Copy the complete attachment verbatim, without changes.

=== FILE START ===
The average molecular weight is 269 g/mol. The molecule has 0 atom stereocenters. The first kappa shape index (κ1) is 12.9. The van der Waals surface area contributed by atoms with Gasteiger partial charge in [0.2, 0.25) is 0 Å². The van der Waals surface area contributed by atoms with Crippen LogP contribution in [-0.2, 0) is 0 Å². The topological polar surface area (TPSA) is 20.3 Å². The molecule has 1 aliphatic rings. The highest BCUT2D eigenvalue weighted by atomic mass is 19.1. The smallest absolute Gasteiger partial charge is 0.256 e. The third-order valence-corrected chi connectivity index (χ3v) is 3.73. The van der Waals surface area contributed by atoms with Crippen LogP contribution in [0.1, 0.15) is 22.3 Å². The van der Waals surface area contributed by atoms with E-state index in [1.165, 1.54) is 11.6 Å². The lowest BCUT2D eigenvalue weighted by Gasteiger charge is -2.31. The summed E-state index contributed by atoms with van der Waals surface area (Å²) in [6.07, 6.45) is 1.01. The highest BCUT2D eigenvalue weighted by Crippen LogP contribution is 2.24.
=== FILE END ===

The average molecular weight is 269 g/mol. The molecule has 0 atom stereocenters. The first kappa shape index (κ1) is 12.9. The van der Waals surface area contributed by atoms with Gasteiger partial charge in [0.2, 0.25) is 0 Å². The van der Waals surface area contributed by atoms with Crippen LogP contribution in [-0.2, 0) is 0 Å². The topological polar surface area (TPSA) is 20.3 Å². The molecule has 1 aliphatic rings. The highest BCUT2D eigenvalue weighted by atomic mass is 19.1. The smallest absolute Gasteiger partial charge is 0.256 e. The third-order valence-corrected chi connectivity index (χ3v) is 3.73. The van der Waals surface area contributed by atoms with Crippen LogP contribution in [0.1, 0.15) is 22.3 Å². The van der Waals surface area contributed by atoms with E-state index in [1.165, 1.54) is 11.6 Å². The lowest BCUT2D eigenvalue weighted by Gasteiger charge is -2.31. The summed E-state index contributed by atoms with van der Waals surface area (Å²) in [6.07, 6.45) is 1.01. The highest BCUT2D eigenvalue weighted by Crippen LogP contribution is 2.24.